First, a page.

Why Some Beauty Products Get Discontinued — & How To Bring Them Back

For me, the saying "you don't know what you've got until it's gone" has never hit closer to home than when my beloved No7 Moisture Drench Lipstick in Siren, a matte brick-red shade that could sway even diehard fans of MAC's iconic Ruby Woo, was discontinued. No longer to be. Gone.
It was as reliable as some of my oldest friends, brightened up my whole face, lasted all day (really), and provided me with an instant confidence boost. No matter what I was wearing or how I felt, applying it served as a much-needed pick-me-up.
I'd put finding out your favorite beauty product is being discontinued up there with stubbing your toe twice in the same place or missing your last train home: It's frustrating, inconvenient, and traumatic in its own way. That's before I've even touched on the hassle of having to search high and low for a replacement, or paying double the price for the discontinued product on Amazon (as I may have done a few too many times). Really, who has the time, energy, or patience?
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Terry Barber, MAC's Director of Makeup Artistry, is sympathetic to our outrage, and explains why sometimes the closest alternative just won’t do. "There’s a sense of rebellion which happens when consumers' beauty products are discontinued," he said. "When you know that it delivers, the idea of being palmed off with something new becomes of the highest annoyance." So why does it happen? According to Barber, brands typically discontinue products to make space for new trends and better technologies. However, for loyalists who've grown attached to those products, the scope for innovation feels more like a personal affront.
But that’s where social media comes in. Thanks to Instagram, Twitter, and Facebook, consumers now have direct access to the biggest beauty brands on the planet. As Charlotte Libby, Global Color Cosmetics and Fragrance Analyst at market intelligence agency Mintel, explained, "In the age of social media and instant information, consumers are feeling increasingly connected to the brands and companies they buy from." Alex Fisher, Mintel's Senior Beauty Analyst, expanded on this: "Consumers have higher engagement with beauty brand and retailer accounts than bloggers when it comes to social media sites, especially when they are highly visual such as Instagram or Snapchat," she said. "Brands use these accounts to promote new products, show off photo-worthy packaging, and announce collaborations. These kinds of posts in a consumer's social media feed then become an instant connection to their favorite brands and what they are doing."

"When you know that it delivers, the idea of being palmed off with something new becomes of the highest annoyance."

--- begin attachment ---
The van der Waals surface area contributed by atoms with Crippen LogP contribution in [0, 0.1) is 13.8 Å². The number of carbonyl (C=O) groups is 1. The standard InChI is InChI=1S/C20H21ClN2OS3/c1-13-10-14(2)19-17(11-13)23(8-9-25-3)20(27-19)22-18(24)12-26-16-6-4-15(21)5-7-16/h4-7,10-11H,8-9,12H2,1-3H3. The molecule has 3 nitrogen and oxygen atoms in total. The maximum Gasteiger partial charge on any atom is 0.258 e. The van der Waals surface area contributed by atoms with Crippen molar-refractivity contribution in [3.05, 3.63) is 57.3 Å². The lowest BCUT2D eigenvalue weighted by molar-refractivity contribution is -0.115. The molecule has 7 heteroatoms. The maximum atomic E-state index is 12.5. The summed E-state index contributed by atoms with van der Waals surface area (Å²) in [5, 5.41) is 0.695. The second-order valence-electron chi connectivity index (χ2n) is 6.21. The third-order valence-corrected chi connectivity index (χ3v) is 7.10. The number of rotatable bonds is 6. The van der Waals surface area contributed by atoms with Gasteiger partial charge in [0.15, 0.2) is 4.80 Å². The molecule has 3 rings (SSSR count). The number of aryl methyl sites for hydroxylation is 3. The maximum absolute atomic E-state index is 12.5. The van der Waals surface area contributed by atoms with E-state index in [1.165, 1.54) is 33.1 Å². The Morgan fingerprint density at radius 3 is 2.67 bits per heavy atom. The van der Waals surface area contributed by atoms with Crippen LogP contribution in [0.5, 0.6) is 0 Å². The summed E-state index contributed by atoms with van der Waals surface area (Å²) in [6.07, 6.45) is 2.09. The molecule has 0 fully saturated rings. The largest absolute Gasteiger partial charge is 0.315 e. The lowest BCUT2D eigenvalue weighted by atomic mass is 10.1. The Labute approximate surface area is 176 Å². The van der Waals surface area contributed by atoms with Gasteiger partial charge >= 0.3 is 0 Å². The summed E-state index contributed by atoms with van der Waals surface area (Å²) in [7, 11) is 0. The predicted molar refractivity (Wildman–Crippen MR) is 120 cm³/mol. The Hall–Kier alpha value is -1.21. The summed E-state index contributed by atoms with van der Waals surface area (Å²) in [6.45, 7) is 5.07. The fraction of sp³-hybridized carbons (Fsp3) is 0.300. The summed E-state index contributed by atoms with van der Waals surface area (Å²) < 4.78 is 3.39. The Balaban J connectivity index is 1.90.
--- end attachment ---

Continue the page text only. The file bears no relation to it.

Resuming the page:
Terry Barber, MAC Director of Makeup Artistry
It makes sense, then, that consumers would utilize this special connection, often leaving comments under brand posts, sending direct messages to companies, and getting hashtags trending in a bid to bring back discontinued products they just can't imagine their beauty arsenals without. In response to customer demand earlier this year, MAC launched their Throwbacks collection, comprised of lipsticks and eyeshadows in their most popular shades from the '90s. According to Barber, its reintroduction provides a sense of nostalgia and comfort. "They’re like finding clothes at the back of your wardrobe that you’d forgotten about," he said. "You then realize they've gone full circle in being fashionable and they’re still completely relevant." His favorite pieces in the drop? "The lipstick in Marrakesh — it's a brick red which makes you look like a '90s Helmut Lang girl," Barber says, "and Shrimpton, which is the perfect soft '60s beige and works perfectly with your natural lip color."
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Cosmetics giant Estée Lauder also understands the daunting — and time-consuming — process of hunting for a replacement and, in response, set up its Gone But Not Forgotten program, which delves into its beauty archives to recover products that have been discontinued within the last 36 months for consumers. The process is simple: For US customers, reclaiming your beloved product is just an email away. Almost all of Estée Lauder’s brands participate, including: Estée Lauder, Bobbi Brown, Clinique, GLAMGLOW, Jo Malone London, MAC, Michael Kors Beauty, Origins, Smashbox, and Tom Ford Beauty. Even better? The process generally takes no longer than seven days.
One of the biggest comeback stories is Giorgio Armani’s Face Fabric Second Skin Makeup, and it's largely thanks to Khloé Kardashian. Two years ago, the online beauty community despaired as the brand took the foundation off shelves; meanwhile, Khloe took to her blog to lament its loss in a post titled "The Most Missed Products In Makeup History," writing: "Kendall and I heard it was going to be discontinued and I bought, like, 20 on Amazon. I literally have so many." While the brand couldn’t comment directly on Khloé's influence, her 100 million followers — and the united power of the consumer voice on Twitter — was undoubtedly a factor in the matte foundation coming back to stores less than two years later.
So the next time your find your favorite lipstick or go-to foundation is being phased out, before you start stockpiling in a panic, try tweeting it out and messaging brands directly before having a (completely justified) meltdown. Alas, all good things come to an end, and there are some discontinued products we'll forever mourn. But, as a wise individual once said, it is better to have loved and lost than never to have loved at all...
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